Christmas shoppers are revving up in the final countdown to Dec. 25.
“The mall is packed,” Bay Centre manager Darlene Hollstein said Wednesday. “It’s a-booming out there. I think it has a lot to do with the weather,”
The sun was shining midday as shoppers headed into stores to pick out gifts.
In response to the popularity of online shopping, some Bay Centre stores are offering to ship products from their warehouses to customers’ homes if an item is not in the shop, she said.
Retailers are telling Hollstein that sales have been strong in all categories of merchandise.
Shopping kicked off in earnest the day before Black Friday, the day after U.S. Thanksgiving, falling this year on Nov. 29, she said.
“Our traffic was up double-digits over last year,” she said. “I think the difference is this year that the whole world got on board.”
Retailers in Canada embraced Black Friday with enthusiasm this year. “Shopping centres right across Canada were speaking about it, so it was very prevalent,” Hollstein said.
Usually the Friday before Dec. 25 is the busiest pre-Christmas shopping day, she said. “It looks like everyone got a new memo — got to get it done today.”
Deloitte’s 2013 holiday shopping outlook is “modestly upbeat,” forecasting a two to five per cent increase in retail sales
“Canadians’ economic optimism is rising slightly as the economy continues to slowly improve. Most plan to spend as much as they did last year, which in practice, usually means they’ll spend slightly more,” Deloitte said.
Just over 40 per cent of shoppers had either started or planned to do so prior to Black Friday, Deloitte said.
Canadians are expected to spend an average of $1,810 this holiday season, up from $1,610 in 2012, said BMO’s holiday spending outlook, released last month. The largest increase within the spending estimate is on travel.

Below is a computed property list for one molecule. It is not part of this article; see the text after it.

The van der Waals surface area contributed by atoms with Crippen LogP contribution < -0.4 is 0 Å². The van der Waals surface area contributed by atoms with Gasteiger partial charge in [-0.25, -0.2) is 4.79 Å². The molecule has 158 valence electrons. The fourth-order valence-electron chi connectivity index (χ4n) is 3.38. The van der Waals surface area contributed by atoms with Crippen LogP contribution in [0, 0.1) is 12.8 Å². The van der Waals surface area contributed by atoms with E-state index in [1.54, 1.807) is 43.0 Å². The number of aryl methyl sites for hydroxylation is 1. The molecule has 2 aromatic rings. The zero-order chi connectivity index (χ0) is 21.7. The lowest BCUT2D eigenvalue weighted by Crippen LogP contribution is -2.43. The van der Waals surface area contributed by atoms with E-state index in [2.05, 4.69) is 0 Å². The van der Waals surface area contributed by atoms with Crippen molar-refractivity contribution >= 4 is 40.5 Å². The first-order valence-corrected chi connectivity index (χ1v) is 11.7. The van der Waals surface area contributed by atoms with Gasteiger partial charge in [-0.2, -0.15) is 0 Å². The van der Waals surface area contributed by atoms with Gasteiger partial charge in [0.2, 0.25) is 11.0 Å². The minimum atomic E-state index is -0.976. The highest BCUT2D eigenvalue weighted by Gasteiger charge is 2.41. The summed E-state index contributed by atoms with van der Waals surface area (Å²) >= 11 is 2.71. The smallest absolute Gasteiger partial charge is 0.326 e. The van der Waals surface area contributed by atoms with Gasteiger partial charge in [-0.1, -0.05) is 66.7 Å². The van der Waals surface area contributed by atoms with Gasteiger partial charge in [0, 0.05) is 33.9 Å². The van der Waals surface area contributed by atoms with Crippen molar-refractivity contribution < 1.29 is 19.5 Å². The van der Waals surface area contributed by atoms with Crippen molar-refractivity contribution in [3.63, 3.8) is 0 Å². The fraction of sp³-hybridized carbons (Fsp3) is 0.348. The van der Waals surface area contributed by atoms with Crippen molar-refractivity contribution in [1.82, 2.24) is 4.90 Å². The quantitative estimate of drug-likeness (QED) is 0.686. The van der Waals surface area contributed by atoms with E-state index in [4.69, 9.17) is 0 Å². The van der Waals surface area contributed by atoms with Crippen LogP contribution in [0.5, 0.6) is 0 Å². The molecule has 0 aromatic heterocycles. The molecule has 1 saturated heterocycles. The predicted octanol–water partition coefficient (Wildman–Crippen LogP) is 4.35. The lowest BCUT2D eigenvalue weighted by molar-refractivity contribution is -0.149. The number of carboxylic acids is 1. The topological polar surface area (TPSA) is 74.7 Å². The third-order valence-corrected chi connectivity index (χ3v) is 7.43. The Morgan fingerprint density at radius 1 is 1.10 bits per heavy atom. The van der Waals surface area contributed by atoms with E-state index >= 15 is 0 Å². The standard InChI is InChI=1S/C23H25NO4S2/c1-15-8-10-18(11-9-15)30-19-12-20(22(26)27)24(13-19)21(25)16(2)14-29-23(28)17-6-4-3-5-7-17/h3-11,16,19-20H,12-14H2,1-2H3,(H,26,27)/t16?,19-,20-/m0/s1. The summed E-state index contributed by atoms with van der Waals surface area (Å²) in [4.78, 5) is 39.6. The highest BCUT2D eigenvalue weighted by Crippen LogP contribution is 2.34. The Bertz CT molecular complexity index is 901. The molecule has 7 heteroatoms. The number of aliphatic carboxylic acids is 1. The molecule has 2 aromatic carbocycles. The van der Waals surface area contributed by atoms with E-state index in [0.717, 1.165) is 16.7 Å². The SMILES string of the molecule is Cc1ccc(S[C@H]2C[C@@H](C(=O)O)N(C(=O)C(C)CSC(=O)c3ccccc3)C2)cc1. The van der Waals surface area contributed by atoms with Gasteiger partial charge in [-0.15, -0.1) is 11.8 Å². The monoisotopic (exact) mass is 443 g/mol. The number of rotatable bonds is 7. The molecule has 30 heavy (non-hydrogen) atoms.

B.C. residents are expected to spend $520 on gifts, $816 on trips, $237 on entertaining and $87 on other expenditures, BMO said.
Friends Michelle Whybert of Victoria and Les Davis of Duncan wrapped up their shopping at Mayfair Shopping Centre on Wednesday. They each set a budget ahead of time and knew what they wanted to buy, avoiding stress and worry.
“We really enjoy it,” Davis said. He starts by researching possible purchases online and then makes a list of what he wants to buy. Before shopping, he figures out “how much I have to spend and then try to keep within that budget.”
Scott Hannah, president and chief executive officer of the Credit Counselling Society, which operates mainly in Western Canada and has offices in Ontario as well, said Canadians are still not planning enough for seasonal events.
To manage spending this time of year, he suggests making a list of everyone you need to shop for and set a budget. Then calculate overall costs for other spending, such as entertainment.
Take your list with you when shopping to help stay on budget. Track what you have spent, he said.
If you are planning to buy with credit, Hannah said, do not spend more than you can comfortably repay within the first three months of the coming year. Also, if using credit, try to put the spending on one card or a line of credit, because it is easier to keep track.
He recommends not shopping when you are hungry or tired.